How to Finish a Basement

A modern living room with stairs and a TV in a finished basement.

Do you have a dark, damp basement that gets no use other than for storage? That is a lot of valuable space that could open up your home.

If you’re looking for more space, it’s time to clean the basement, get rid of junk, and finish it. When you’re putting your plan together, keep waterproofing in mind. It would be a shame if you finished your basement only to have it ruined by a flood or moisture in the air.

Steve Schulz at Dry Basement Solutions reviews your basement for potential problems with moisture and flooding. He says, “To keep your home dry and mold-free, you need to have your foundation properly waterproofed, ideally before damage happens.”

If you consult no one else when finishing your basement, definitely talk to a basement waterproofing expert. Any other problem is easier to fix after you’ve finished your basement, but waterproofing can be a big project.

Once you know your basement is safe to finish, you need to follow these steps.

6 Steps to Finish Your Basement

1. Check Your Wiring & Plumbing

Before you do anything, make sure you have the necessary wiring and plumbing for whatever you plan on doing in your basement. When it comes to plumbing, less is better. 

In fact, if you don’t absolutely need water directed to the basement, avoid doing so. It will only cause moisture and humidity issues later.

If you want an entertainment center, you’ll need plenty of outlets for all your gadgets. A home office also needs plenty of access to electricity.

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Both of these pieces will need to be up to code, which brings us to the next step.

2. Get Necessary Permits

The permits you need depend on where you live. Plumbing and electrical permits are the most common, but you should always check to see which ones are necessary.

If your house was built before 1990, you will also need to install egress windows to pass a fire safety inspection. This is necessary in case someone needs to escape from your basement during a fire.

3. Install Drywall, Waterproof & Soundproof

Once everything is up to code, you can install your walls. While you’re doing this, take steps to waterproof and soundproof your basement.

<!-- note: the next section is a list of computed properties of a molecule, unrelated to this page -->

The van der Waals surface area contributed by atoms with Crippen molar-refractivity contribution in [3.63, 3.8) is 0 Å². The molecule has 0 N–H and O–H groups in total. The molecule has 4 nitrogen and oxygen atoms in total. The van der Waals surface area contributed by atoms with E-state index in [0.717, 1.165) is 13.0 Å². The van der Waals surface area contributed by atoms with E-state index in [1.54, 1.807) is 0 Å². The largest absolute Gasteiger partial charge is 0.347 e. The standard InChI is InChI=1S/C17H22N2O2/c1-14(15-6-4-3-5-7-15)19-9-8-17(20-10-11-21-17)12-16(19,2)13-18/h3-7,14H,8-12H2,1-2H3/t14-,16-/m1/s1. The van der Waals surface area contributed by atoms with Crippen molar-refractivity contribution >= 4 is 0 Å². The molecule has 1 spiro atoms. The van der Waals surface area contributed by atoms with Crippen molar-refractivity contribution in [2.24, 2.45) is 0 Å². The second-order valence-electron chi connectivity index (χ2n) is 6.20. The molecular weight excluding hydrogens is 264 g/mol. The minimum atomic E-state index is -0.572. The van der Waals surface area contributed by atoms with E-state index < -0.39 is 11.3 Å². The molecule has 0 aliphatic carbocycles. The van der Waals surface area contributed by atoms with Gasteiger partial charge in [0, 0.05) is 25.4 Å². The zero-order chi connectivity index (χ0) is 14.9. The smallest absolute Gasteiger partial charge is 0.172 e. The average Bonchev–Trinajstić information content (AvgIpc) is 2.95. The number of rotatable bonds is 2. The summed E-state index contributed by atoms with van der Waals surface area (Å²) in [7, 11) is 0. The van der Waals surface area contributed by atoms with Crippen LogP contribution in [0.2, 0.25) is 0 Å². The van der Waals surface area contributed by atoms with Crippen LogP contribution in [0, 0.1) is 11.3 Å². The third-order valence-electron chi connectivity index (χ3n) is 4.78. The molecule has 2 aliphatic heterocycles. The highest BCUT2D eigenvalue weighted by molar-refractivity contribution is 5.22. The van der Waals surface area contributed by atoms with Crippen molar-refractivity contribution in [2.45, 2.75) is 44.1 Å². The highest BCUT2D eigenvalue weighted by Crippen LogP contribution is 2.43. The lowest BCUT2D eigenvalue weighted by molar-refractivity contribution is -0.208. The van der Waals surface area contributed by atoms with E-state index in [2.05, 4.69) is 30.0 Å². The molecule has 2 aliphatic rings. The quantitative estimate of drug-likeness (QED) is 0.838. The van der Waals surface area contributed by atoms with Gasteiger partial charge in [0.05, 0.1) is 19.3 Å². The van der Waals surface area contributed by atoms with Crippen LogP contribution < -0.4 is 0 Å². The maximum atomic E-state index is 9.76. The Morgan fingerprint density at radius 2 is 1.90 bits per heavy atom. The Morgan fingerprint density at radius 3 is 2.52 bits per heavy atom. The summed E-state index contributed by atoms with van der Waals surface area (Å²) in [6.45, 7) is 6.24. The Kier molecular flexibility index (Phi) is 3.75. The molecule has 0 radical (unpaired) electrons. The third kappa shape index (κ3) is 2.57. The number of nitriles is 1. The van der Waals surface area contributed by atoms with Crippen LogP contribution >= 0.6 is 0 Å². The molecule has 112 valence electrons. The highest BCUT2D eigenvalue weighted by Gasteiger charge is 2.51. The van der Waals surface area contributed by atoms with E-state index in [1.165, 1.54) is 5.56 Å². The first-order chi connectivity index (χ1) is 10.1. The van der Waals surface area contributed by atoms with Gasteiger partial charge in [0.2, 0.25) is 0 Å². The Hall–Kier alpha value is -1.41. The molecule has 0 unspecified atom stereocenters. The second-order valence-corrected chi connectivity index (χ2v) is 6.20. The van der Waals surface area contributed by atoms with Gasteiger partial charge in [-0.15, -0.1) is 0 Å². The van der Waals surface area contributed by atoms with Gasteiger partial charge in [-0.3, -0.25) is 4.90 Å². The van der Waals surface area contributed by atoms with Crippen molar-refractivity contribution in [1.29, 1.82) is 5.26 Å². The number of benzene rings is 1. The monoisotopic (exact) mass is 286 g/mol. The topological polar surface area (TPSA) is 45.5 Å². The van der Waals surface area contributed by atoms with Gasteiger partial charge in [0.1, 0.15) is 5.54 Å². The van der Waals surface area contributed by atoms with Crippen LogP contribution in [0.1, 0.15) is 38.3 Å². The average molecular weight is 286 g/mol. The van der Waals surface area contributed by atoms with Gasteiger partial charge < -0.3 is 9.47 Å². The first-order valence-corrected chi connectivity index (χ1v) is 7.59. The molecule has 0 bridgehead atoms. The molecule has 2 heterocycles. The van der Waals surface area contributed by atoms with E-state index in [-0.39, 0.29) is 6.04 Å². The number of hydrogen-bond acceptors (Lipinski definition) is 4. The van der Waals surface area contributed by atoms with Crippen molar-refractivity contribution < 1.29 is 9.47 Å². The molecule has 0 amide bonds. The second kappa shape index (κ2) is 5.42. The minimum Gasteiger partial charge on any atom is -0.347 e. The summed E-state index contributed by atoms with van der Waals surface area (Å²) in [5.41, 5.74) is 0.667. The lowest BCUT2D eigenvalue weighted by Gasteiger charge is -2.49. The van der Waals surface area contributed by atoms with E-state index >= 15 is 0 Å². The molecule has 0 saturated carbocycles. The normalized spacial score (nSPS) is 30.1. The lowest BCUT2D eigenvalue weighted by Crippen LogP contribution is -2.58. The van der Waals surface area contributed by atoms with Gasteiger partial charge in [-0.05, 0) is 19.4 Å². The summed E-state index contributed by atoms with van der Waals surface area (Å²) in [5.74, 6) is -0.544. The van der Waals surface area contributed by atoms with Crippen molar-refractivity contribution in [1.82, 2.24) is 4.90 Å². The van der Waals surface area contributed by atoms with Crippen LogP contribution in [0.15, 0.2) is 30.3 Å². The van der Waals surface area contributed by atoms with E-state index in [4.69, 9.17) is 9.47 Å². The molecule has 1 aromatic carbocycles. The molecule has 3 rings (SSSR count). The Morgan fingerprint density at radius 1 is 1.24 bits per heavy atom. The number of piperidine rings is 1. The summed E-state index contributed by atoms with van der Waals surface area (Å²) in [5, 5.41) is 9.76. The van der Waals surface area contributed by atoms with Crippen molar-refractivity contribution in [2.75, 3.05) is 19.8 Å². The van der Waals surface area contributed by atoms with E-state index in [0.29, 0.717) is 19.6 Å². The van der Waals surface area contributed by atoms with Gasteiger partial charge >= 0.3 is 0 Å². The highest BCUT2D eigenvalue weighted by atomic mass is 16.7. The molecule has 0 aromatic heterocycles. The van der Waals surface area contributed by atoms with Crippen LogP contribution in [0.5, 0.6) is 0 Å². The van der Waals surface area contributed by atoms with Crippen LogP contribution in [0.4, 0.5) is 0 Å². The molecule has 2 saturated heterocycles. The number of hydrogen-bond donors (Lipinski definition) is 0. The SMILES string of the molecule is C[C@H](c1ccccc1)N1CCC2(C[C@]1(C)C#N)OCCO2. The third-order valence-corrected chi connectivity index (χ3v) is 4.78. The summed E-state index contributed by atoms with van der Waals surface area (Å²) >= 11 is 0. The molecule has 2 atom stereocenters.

Install proper insulation in the walls and around pipes. This will cut down on condensation and humidity. If you live in an especially damp climate, it’s a good idea to put a layer of waterproof paint on the walls as well.

Don’t forget the ceiling, where soundproofing will work best. There are many ways to soundproof your ceiling, but installing carpet on the floor above is actually one of the best ways. If that’s not enough, there are plenty of products you can use for advanced soundproofing.

4. Paint the Walls & Ceiling

Now you’re ready to paint the walls. If you applied waterproofing paint, give it plenty of time to dry. Otherwise, the top coat of paint will not apply properly, and you could put gaps in your waterproofing.

Make sure you have plenty of light while painting. Paint can look different under different lighting. You’ll also need to be able to see any bubbles or lines that need to be fixed.

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Once the walls are painted and dry, you can install any lighting fixtures you need and move on to the next step.

5. Choose Your Flooring

Your number one priority when choosing a floor for your basement should be choosing a material that is waterproof. You do not want wood floors or carpet in your basement. Even if you take every step to waterproof your basement, moisture can end up ruining them.

If you do end up with a damp basement, your floors can at least be cleaned easily if you choose laminate, vinyl, cork, or tile. Carpet is popular in basements because they are often used as play areas for children. Save yourself a headache when you have to replace your entire carpet and use throw rugs instead.

6. Furnish & Decorate

Congratulations! Your basement is technically finished. However, it’s now just an empty room. It’s time to customize it to your needs.

There are decorations to hang on the walls, pieces of furniture to place, and appliances and electronics to install. What are you using your basement for? Let us know in the comments below!

Jennifer Bell is a freelance writer, blogger, dog-enthusiast and avid beachgoer operating out of Southern New Jersey

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